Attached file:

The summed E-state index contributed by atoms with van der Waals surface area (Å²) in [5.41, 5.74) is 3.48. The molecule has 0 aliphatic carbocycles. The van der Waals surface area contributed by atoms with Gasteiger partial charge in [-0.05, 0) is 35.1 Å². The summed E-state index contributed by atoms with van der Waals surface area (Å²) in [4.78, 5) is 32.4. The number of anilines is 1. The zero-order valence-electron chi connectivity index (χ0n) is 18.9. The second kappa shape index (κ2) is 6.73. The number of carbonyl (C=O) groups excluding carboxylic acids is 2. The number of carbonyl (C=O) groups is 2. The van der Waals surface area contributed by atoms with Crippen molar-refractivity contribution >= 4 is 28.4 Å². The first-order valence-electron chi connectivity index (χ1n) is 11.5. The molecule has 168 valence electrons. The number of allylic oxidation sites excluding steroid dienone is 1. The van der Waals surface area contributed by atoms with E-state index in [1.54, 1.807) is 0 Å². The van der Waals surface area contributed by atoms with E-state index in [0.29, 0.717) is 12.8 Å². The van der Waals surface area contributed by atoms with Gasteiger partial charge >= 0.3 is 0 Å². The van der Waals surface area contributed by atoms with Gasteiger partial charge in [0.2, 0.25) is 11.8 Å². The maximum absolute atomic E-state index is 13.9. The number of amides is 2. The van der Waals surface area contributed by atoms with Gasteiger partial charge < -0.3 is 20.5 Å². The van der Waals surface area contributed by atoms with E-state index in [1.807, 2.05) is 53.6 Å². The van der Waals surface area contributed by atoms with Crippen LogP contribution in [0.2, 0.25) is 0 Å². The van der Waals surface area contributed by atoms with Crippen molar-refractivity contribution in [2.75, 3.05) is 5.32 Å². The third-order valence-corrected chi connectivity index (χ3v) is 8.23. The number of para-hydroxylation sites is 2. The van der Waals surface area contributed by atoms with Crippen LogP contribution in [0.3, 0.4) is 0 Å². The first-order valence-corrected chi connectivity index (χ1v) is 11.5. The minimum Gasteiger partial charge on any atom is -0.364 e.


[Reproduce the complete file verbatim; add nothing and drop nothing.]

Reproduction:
The summed E-state index contributed by atoms with van der Waals surface area (Å²) in [5.41, 5.74) is 3.48. The molecule has 0 aliphatic carbocycles. The van der Waals surface area contributed by atoms with Gasteiger partial charge in [-0.05, 0) is 35.1 Å². The summed E-state index contributed by atoms with van der Waals surface area (Å²) in [4.78, 5) is 32.4. The number of anilines is 1. The zero-order valence-electron chi connectivity index (χ0n) is 18.9. The second kappa shape index (κ2) is 6.73. The number of carbonyl (C=O) groups excluding carboxylic acids is 2. The number of carbonyl (C=O) groups is 2. The van der Waals surface area contributed by atoms with Crippen molar-refractivity contribution >= 4 is 28.4 Å². The first-order valence-electron chi connectivity index (χ1n) is 11.5. The molecule has 168 valence electrons. The number of allylic oxidation sites excluding steroid dienone is 1. The van der Waals surface area contributed by atoms with E-state index in [1.54, 1.807) is 0 Å². The van der Waals surface area contributed by atoms with E-state index in [0.29, 0.717) is 12.8 Å². The van der Waals surface area contributed by atoms with Gasteiger partial charge >= 0.3 is 0 Å². The van der Waals surface area contributed by atoms with Gasteiger partial charge in [0.2, 0.25) is 11.8 Å². The maximum absolute atomic E-state index is 13.9. The number of amides is 2. The van der Waals surface area contributed by atoms with Gasteiger partial charge < -0.3 is 20.5 Å². The van der Waals surface area contributed by atoms with E-state index in [1.807, 2.05) is 53.6 Å². The van der Waals surface area contributed by atoms with Crippen LogP contribution in [0.2, 0.25) is 0 Å². The van der Waals surface area contributed by atoms with Crippen molar-refractivity contribution in [2.75, 3.05) is 5.32 Å². The third-order valence-corrected chi connectivity index (χ3v) is 8.23. The number of para-hydroxylation sites is 2. The van der Waals surface area contributed by atoms with Crippen LogP contribution in [0.3, 0.4) is 0 Å². The first-order valence-corrected chi connectivity index (χ1v) is 11.5. The minimum Gasteiger partial charge on any atom is -0.364 e.